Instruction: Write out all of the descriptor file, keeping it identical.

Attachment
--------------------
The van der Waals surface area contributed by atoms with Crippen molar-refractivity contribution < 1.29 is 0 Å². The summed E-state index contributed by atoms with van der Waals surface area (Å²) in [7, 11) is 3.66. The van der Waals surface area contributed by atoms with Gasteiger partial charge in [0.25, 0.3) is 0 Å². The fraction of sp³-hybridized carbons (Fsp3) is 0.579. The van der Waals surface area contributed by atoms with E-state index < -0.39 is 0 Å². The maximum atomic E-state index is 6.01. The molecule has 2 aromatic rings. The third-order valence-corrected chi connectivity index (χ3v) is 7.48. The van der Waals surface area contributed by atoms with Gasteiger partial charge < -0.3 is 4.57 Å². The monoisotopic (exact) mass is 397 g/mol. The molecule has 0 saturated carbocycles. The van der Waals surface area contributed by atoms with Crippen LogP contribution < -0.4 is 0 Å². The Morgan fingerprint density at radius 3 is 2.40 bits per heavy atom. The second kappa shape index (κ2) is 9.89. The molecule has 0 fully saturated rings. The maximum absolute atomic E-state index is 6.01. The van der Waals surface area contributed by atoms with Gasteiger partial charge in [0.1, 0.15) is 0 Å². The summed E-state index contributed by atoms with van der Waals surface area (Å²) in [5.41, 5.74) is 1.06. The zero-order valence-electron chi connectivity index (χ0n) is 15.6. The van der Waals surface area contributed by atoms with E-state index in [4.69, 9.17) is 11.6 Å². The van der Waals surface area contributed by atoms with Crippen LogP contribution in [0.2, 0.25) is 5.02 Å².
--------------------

The van der Waals surface area contributed by atoms with Crippen molar-refractivity contribution < 1.29 is 0 Å². The summed E-state index contributed by atoms with van der Waals surface area (Å²) in [7, 11) is 3.66. The van der Waals surface area contributed by atoms with Gasteiger partial charge in [0.25, 0.3) is 0 Å². The fraction of sp³-hybridized carbons (Fsp3) is 0.579. The van der Waals surface area contributed by atoms with E-state index < -0.39 is 0 Å². The maximum atomic E-state index is 6.01. The molecule has 2 aromatic rings. The third-order valence-corrected chi connectivity index (χ3v) is 7.48. The van der Waals surface area contributed by atoms with Gasteiger partial charge < -0.3 is 4.57 Å². The monoisotopic (exact) mass is 397 g/mol. The molecule has 0 saturated carbocycles. The van der Waals surface area contributed by atoms with Crippen LogP contribution < -0.4 is 0 Å². The Morgan fingerprint density at radius 3 is 2.40 bits per heavy atom. The second kappa shape index (κ2) is 9.89. The molecule has 0 fully saturated rings. The maximum absolute atomic E-state index is 6.01. The van der Waals surface area contributed by atoms with Gasteiger partial charge in [0.1, 0.15) is 0 Å². The summed E-state index contributed by atoms with van der Waals surface area (Å²) in [5.41, 5.74) is 1.06. The zero-order valence-electron chi connectivity index (χ0n) is 15.6. The van der Waals surface area contributed by atoms with E-state index in [4.69, 9.17) is 11.6 Å². The van der Waals surface area contributed by atoms with Crippen LogP contribution in [0.2, 0.25) is 5.02 Å².